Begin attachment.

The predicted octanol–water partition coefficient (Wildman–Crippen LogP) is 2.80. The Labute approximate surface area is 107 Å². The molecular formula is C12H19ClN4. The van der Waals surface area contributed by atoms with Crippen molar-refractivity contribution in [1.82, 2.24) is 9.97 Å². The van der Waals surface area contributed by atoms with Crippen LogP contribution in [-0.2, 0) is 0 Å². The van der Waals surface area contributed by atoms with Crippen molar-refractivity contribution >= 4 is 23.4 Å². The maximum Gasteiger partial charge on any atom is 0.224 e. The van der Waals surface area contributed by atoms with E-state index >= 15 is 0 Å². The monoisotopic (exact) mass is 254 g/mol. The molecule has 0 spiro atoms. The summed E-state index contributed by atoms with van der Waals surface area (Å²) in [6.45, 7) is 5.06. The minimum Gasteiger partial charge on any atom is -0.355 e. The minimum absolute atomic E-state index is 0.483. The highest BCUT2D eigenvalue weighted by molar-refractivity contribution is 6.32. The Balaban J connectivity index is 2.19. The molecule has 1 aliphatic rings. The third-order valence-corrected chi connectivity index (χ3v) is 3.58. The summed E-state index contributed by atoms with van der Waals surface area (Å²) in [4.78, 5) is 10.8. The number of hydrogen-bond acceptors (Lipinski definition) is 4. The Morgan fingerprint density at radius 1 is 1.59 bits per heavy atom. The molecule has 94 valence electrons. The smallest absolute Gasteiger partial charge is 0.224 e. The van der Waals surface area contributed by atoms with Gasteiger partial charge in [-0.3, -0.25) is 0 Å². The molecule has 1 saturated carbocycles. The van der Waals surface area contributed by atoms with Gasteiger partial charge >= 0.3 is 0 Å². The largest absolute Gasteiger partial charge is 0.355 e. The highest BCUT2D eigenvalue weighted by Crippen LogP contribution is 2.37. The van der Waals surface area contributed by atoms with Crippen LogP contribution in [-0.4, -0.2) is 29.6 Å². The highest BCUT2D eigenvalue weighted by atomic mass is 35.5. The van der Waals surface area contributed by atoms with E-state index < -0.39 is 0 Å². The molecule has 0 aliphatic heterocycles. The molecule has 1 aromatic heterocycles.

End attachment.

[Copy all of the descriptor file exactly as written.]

The predicted octanol–water partition coefficient (Wildman–Crippen LogP) is 2.80. The Labute approximate surface area is 107 Å². The molecular formula is C12H19ClN4. The van der Waals surface area contributed by atoms with Crippen molar-refractivity contribution in [1.82, 2.24) is 9.97 Å². The van der Waals surface area contributed by atoms with Crippen LogP contribution in [-0.2, 0) is 0 Å². The van der Waals surface area contributed by atoms with Crippen molar-refractivity contribution >= 4 is 23.4 Å². The maximum Gasteiger partial charge on any atom is 0.224 e. The van der Waals surface area contributed by atoms with E-state index >= 15 is 0 Å². The monoisotopic (exact) mass is 254 g/mol. The molecule has 0 spiro atoms. The summed E-state index contributed by atoms with van der Waals surface area (Å²) in [6.45, 7) is 5.06. The minimum Gasteiger partial charge on any atom is -0.355 e. The minimum absolute atomic E-state index is 0.483. The highest BCUT2D eigenvalue weighted by molar-refractivity contribution is 6.32. The Balaban J connectivity index is 2.19. The molecule has 1 aliphatic rings. The third-order valence-corrected chi connectivity index (χ3v) is 3.58. The summed E-state index contributed by atoms with van der Waals surface area (Å²) in [4.78, 5) is 10.8. The number of hydrogen-bond acceptors (Lipinski definition) is 4. The Morgan fingerprint density at radius 1 is 1.59 bits per heavy atom. The molecule has 94 valence electrons. The smallest absolute Gasteiger partial charge is 0.224 e. The van der Waals surface area contributed by atoms with Gasteiger partial charge in [-0.3, -0.25) is 0 Å². The molecule has 1 saturated carbocycles. The van der Waals surface area contributed by atoms with Gasteiger partial charge >= 0.3 is 0 Å². The largest absolute Gasteiger partial charge is 0.355 e. The highest BCUT2D eigenvalue weighted by Crippen LogP contribution is 2.37. The van der Waals surface area contributed by atoms with Crippen LogP contribution in [-0.4, -0.2) is 29.6 Å². The highest BCUT2D eigenvalue weighted by atomic mass is 35.5. The van der Waals surface area contributed by atoms with E-state index < -0.39 is 0 Å². The molecule has 0 aliphatic heterocycles. The molecule has 1 aromatic heterocycles.